4. The Sabbath at the Giving of the Law

WE now come to that sublime event in the history of God’s dealings with mankind, the proclamation of his law from Sinai. In the sixteenth chapter of Exodus we have the account of his giving his Sabbath to Israel; in chapter nineteen we have the full statement of his giving himself to that people by a solemn covenant; and in chapter twenty, the history of his committing his law to them. This was a wonderful honor which he conferred upon the posterity of Abraham, the friend of God. The Jews were indeed favored in this respect above all the nations of the earth. The apostle Paul inquires, “What advantage, then, hath the Jew?” and he immediately answers, “Much every way; chiefly because that unto them were committed the oracles of God.” Romans 3:1, 2. But while these acts honored that people, they in no way dishonored God, or the law, or the Sabbath, nor made them Jewish.

Some thirty days after the manna began to fall, all Israel were camped at the base of Sinai, waiting to hear from the mouth of Jehovah the Ten Commandments. The mountain burned with fire, and the smoke ascended like the smoke of a furnace. Thundering and lightning were seen, and the voice of a trumpet exceeding loud was heard. The solid earth trembled. So terrible was the sight, that Moses said, “I exceedingly fear and quake.” The voice of God was then heard proclaiming the “ten words which, not only in the Old Testament but in all revelation, are the most emphatically regarded as the synopsis of all religion and morality.”

In this law he thus speaks of the Sabbath:

“Remember the Sabbath day to keep it holy. Six days shall thou labor and do all thy work but the seventh day is the Sabbath of the Lord thy God. In it thou shall not do any work. Thou nor thy son, nor thy daughter, thy man servant, nor thy maid servant, nor thy cattle, nor thy stranger that is within thy gates. For in six days the Lord made heaven and earth, the sea, and all that in them is and rested the seventh day. Wherefore the Lord blessed the Sabbath day and hallowed it.” Exodus 20:8-11.

Here we have a precept, “Remember the Sabbath day to keep it holy,” then an explanation of the precept, and, finally, the reason why it is given. It begins with the word, “Remember.” This word recognizes it as already existing; therefore the fourth commandment did not originate the Sabbath. The Sabbath is a commemorative institution; it plainly points us back to the creation of the world for its beginning. “In six days the Lord made heaven and earth, the sea, and all that in them is; wherefore [for this reason] the Lord blessed the Sabbath day, and hallowed it.” The Sabbath is God’s memorial of creation; hence every intelligent creature is under obligations to keep it. This is far higher than any mere Jewish reason. It existed at the birth of the race. There is nothing about the wilderness of Sin or the coining out of Egypt, in this original Sabbath commandment. It sets forth reasons for its observance which should convince every man and woman who lives on the earth.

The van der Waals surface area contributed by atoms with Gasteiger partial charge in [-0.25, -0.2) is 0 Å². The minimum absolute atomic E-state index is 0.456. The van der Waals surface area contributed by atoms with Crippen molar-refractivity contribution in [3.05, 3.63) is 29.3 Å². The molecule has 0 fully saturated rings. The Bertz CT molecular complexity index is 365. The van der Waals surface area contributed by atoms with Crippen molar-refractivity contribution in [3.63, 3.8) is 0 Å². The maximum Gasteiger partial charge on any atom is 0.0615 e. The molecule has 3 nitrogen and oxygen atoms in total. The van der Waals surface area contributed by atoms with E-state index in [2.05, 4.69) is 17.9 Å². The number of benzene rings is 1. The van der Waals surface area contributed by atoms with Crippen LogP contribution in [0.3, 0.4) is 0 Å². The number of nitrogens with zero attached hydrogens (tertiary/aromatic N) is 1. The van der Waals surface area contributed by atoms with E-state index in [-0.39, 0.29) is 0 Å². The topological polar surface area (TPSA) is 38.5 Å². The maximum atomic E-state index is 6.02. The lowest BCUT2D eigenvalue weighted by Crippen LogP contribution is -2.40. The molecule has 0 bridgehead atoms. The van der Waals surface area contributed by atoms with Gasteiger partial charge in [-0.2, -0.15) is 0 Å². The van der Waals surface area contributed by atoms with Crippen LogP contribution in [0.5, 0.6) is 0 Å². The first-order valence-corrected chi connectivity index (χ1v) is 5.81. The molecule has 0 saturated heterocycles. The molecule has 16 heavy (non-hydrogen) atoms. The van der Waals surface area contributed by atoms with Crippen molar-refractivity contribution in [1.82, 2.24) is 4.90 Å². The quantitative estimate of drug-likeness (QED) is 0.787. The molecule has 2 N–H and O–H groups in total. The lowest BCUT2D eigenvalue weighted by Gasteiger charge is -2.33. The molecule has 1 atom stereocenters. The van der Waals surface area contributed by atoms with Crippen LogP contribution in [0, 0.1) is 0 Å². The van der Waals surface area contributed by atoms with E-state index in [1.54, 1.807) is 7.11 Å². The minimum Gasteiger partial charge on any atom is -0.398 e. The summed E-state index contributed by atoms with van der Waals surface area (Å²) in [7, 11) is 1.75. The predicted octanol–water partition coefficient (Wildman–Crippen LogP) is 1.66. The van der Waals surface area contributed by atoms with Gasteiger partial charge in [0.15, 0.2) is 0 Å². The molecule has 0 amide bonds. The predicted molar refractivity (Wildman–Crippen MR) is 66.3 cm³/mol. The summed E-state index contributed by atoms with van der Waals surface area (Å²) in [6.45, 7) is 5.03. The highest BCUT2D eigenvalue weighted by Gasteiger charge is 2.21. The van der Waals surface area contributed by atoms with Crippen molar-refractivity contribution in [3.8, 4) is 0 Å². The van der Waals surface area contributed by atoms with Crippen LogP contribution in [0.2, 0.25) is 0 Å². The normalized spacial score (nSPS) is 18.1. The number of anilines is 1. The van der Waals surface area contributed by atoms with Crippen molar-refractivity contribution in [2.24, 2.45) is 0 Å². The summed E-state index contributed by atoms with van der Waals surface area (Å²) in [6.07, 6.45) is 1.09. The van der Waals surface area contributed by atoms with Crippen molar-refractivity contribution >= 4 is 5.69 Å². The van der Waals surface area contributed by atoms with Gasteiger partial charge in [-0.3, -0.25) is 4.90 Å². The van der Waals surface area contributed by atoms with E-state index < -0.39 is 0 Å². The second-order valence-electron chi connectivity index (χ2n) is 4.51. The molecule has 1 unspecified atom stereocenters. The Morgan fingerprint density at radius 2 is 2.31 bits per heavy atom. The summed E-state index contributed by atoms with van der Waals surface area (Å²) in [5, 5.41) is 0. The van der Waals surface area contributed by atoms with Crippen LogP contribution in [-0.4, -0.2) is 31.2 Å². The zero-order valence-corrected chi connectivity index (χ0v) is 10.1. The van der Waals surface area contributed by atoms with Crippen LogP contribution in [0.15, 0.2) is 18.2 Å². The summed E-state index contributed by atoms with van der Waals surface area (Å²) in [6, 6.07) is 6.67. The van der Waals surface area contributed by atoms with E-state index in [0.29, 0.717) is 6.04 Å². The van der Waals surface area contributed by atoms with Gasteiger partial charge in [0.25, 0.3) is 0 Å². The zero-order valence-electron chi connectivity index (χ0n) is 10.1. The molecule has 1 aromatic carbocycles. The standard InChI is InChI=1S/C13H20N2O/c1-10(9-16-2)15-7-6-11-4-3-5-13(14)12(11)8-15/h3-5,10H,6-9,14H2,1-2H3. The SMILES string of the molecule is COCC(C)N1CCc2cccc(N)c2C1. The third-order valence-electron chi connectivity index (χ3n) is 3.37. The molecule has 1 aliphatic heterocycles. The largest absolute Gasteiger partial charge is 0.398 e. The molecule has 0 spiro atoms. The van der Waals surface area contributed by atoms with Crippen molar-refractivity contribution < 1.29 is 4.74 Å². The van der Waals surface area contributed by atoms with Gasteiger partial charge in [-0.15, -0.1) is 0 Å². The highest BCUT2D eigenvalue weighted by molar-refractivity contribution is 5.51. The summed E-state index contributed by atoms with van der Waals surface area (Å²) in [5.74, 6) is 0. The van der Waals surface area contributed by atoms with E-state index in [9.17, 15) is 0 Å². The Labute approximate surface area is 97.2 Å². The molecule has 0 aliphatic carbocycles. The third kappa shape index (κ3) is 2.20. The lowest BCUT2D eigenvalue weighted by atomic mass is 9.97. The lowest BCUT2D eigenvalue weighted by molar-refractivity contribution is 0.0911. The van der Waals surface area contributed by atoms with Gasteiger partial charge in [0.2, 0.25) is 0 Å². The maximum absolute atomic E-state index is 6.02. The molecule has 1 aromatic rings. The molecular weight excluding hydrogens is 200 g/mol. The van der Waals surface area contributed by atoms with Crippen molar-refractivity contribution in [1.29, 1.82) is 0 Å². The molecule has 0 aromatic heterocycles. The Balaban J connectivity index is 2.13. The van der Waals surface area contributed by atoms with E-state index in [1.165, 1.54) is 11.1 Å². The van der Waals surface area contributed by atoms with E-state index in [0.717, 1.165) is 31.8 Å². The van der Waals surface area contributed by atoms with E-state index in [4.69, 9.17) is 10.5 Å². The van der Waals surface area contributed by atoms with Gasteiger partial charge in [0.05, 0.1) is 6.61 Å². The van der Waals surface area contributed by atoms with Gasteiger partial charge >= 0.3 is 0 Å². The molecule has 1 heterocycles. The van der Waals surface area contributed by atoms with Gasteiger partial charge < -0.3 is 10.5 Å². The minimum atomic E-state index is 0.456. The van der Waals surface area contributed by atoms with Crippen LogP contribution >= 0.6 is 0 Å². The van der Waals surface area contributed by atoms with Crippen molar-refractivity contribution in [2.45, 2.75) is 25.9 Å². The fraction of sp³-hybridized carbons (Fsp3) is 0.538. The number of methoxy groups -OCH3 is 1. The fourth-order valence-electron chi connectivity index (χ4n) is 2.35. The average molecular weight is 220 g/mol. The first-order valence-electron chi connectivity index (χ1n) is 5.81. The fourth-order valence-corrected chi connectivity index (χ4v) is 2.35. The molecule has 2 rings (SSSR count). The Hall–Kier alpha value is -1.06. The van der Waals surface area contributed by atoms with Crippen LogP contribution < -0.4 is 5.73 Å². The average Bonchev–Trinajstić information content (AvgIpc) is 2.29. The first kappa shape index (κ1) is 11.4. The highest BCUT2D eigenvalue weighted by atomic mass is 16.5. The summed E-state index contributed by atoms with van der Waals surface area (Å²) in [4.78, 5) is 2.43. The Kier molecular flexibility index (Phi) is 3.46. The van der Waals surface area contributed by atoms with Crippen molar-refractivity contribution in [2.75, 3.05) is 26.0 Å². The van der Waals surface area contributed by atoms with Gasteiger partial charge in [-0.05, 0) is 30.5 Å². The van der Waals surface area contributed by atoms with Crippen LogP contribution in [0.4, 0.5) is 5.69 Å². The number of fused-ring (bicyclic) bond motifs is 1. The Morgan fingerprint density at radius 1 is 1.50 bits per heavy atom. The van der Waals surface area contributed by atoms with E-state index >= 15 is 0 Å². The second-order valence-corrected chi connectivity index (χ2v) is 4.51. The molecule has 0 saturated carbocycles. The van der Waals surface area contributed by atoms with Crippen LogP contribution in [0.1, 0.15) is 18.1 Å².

How forcibly these words harmonize with the historical account in the second chapter of Genesis: “God blessed the seventh day, and sanctified it, because that in it he had rested from all his work which God created and made.” In the fourth commandment He states, “For in six days the Lord made heaven and earth . . . and rested the seventh day; wherefore the Lord blessed the Sabbath day, and hallowed it.” It would be folly and presumption to undertake to separate between the Sabbath of creation and that of the fourth commandment.

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